(Foreign Policy in focus) Post-election turmoil in Iran has brought the country closer to the top of America’s foreign policy concerns. More importantly, though, it has piqued the interests of the American public. Green is the new black, Moussavi and Khamenei have become household names, and tweeting about Iranian politics has never been more popular.
But what is Iran like beyond its politics and the Western media hype? Iranian-born filmmaker Maryam Habibian tackles this question in her most recent documentary, The Mist. The film delves into the lives of young artists, poets, playwrights, and intellectuals in Iran whose creative energy flourishes alongside fundamentalist traditions. It explores the balance they reach between artistic expression and the limitations of a conservative political regime. Habibian shows her viewers another side to Iran, one that has been largely overlooked by conventional media. She is committed to showing her audience that a society cannot be defined solely by its political system and that when it comes to Iran, we are not facing a clash of civilizations.
Payam Akhavan: The West must stand by Iranian protesters
(Ottawa Citizen) June 15, 2009, will be remembered as a turning point in the struggle for democracy in Iran, when millions of outraged citizens poured onto the streets of Tehran and other cities to protest fraudulent elections and express frustration at years of repression and national decline.
The ferocity with which the hardliners have crushed this movement shows the struggle for freedom will be long and hard. The prospect of mass executions now looms over these heroic protesters and the world must stand with them to prevent further atrocities.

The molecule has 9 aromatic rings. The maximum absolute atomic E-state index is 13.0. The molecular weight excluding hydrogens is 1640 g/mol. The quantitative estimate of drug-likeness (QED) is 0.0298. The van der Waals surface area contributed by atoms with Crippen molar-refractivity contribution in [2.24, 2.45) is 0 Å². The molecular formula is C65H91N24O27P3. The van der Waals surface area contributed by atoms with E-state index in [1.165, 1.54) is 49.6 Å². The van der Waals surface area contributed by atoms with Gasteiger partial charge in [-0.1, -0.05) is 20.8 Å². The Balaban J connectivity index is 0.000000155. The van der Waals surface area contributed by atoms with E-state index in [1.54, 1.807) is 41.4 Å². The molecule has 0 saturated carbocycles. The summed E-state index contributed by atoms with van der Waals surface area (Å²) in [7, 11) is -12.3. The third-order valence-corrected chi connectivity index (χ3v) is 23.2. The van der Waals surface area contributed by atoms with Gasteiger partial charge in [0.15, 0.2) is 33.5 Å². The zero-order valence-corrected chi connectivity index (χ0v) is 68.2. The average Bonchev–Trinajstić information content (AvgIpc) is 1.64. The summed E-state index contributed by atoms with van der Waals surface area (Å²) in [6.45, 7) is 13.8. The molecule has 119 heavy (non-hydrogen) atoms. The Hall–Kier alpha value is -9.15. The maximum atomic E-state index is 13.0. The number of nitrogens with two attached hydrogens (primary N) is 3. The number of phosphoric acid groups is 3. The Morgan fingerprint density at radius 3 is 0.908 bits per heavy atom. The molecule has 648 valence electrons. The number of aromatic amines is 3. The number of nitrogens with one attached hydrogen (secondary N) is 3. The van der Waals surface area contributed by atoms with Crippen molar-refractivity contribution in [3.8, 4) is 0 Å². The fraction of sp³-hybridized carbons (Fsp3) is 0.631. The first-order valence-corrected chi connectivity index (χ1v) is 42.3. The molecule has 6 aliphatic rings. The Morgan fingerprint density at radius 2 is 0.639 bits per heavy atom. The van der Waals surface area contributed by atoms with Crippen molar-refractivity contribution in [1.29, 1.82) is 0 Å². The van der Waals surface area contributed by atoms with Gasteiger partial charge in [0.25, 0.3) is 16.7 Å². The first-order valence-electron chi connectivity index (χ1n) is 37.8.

The unprecedented display of people power has inspired the world and irreparably shattered the myth that Iran’s political leadership is somehow divinely ordained and invincible. In the aftermath of this political earthquake, the authoritarian ways of the past cannot continue indefinitely. At the very least, the immediate future will bring factional struggles within what was once the unified inner circle of the Islamic Republic. Ultimately, the prevalence of a democratic culture among the masses will erode the power base that sustained the leadership.
Was Iran’s election stolen? New study makes a forceful case
(CSM) A report by the Chatham House in London and the Institute of Iranian Studies at St. Andrew’s University in Scotland shows that official Iranian election data raises many key questions about the June 12 vote. The report, “Preliminary Analysis of the Voting Figures in Iran’s 2009 Presidential Election” published by the Chatham House think tank in London and the Institute of Iranian Studies at St. Andrew’s University in Scotland, found instances of greater than 100 percent turnout in two provinces. It also found an improbable 90 percent turnout in four other provinces. The research was based official Iranian data.
Juan Cole: Stealing the Iranian Election
(Informed Comment) Top Pieces of Evidence that the Iranian Presidential Election Was Stolen
19 April 2008
Payam Akhavan on the greatest threat to Iran’s Islamic hardliners: The democratic aspirations of the Iranian people
(National Post) … My solace is that the recent intensification of attacks against the exponents of a burgeoning Iranian civil society — human rights activists, labour union leaders, student movements, intellectuals, journalists, religious minorities, even dissident Islamic clerics — is a sign of the Islamic hardliners’ desperation to cling to power amidst the disillusionment of the vast majority of Iranians with their oppressive rule. It is an admission that the biggest threat to their power is not “the Great American Satan” or a “Zionist conspiracy,” but, rather, the democratic aspirations of the Iranian people expressed in the call of those like Dr. Ebadi for free and fair elections.